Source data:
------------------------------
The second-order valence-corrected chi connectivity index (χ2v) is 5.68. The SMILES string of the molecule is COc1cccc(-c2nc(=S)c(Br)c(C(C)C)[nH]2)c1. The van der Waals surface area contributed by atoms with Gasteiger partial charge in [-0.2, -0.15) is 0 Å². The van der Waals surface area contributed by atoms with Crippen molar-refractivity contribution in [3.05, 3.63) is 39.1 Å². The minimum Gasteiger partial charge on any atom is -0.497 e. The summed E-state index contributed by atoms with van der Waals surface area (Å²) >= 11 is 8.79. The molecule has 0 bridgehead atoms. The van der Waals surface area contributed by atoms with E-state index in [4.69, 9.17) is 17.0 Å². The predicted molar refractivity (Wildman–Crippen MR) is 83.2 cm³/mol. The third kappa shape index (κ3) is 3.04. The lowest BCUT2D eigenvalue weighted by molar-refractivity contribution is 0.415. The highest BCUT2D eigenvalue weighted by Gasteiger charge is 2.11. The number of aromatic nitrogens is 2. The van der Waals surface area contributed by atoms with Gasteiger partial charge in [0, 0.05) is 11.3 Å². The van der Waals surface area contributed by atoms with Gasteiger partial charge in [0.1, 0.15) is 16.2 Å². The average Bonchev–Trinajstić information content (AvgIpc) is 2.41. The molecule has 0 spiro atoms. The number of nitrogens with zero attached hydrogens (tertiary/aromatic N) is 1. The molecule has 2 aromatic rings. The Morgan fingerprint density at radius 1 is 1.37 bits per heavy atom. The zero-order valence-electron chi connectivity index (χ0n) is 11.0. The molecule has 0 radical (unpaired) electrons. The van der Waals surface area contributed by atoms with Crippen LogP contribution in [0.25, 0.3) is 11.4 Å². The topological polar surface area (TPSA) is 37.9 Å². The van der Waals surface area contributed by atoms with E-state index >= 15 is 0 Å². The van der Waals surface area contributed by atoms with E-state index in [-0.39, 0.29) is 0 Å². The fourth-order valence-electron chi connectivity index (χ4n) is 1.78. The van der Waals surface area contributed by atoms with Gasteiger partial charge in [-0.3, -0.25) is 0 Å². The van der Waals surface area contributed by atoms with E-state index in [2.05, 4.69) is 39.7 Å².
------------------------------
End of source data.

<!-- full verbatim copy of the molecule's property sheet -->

The second-order valence-corrected chi connectivity index (χ2v) is 5.68. The SMILES string of the molecule is COc1cccc(-c2nc(=S)c(Br)c(C(C)C)[nH]2)c1. The van der Waals surface area contributed by atoms with Gasteiger partial charge in [-0.2, -0.15) is 0 Å². The van der Waals surface area contributed by atoms with Crippen molar-refractivity contribution in [3.05, 3.63) is 39.1 Å². The minimum Gasteiger partial charge on any atom is -0.497 e. The summed E-state index contributed by atoms with van der Waals surface area (Å²) >= 11 is 8.79. The molecule has 0 bridgehead atoms. The van der Waals surface area contributed by atoms with E-state index in [4.69, 9.17) is 17.0 Å². The predicted molar refractivity (Wildman–Crippen MR) is 83.2 cm³/mol. The third kappa shape index (κ3) is 3.04. The lowest BCUT2D eigenvalue weighted by molar-refractivity contribution is 0.415. The highest BCUT2D eigenvalue weighted by Gasteiger charge is 2.11. The number of aromatic nitrogens is 2. The van der Waals surface area contributed by atoms with Gasteiger partial charge in [0, 0.05) is 11.3 Å². The van der Waals surface area contributed by atoms with Gasteiger partial charge in [0.1, 0.15) is 16.2 Å². The average Bonchev–Trinajstić information content (AvgIpc) is 2.41. The molecule has 0 spiro atoms. The number of nitrogens with zero attached hydrogens (tertiary/aromatic N) is 1. The molecule has 2 aromatic rings. The Morgan fingerprint density at radius 1 is 1.37 bits per heavy atom. The zero-order valence-electron chi connectivity index (χ0n) is 11.0. The molecule has 0 radical (unpaired) electrons. The van der Waals surface area contributed by atoms with Crippen LogP contribution in [0.25, 0.3) is 11.4 Å². The topological polar surface area (TPSA) is 37.9 Å². The van der Waals surface area contributed by atoms with E-state index >= 15 is 0 Å². The van der Waals surface area contributed by atoms with E-state index in [-0.39, 0.29) is 0 Å². The fourth-order valence-electron chi connectivity index (χ4n) is 1.78. The van der Waals surface area contributed by atoms with Gasteiger partial charge in [-0.3, -0.25) is 0 Å². The van der Waals surface area contributed by atoms with E-state index in [2.05, 4.69) is 39.7 Å².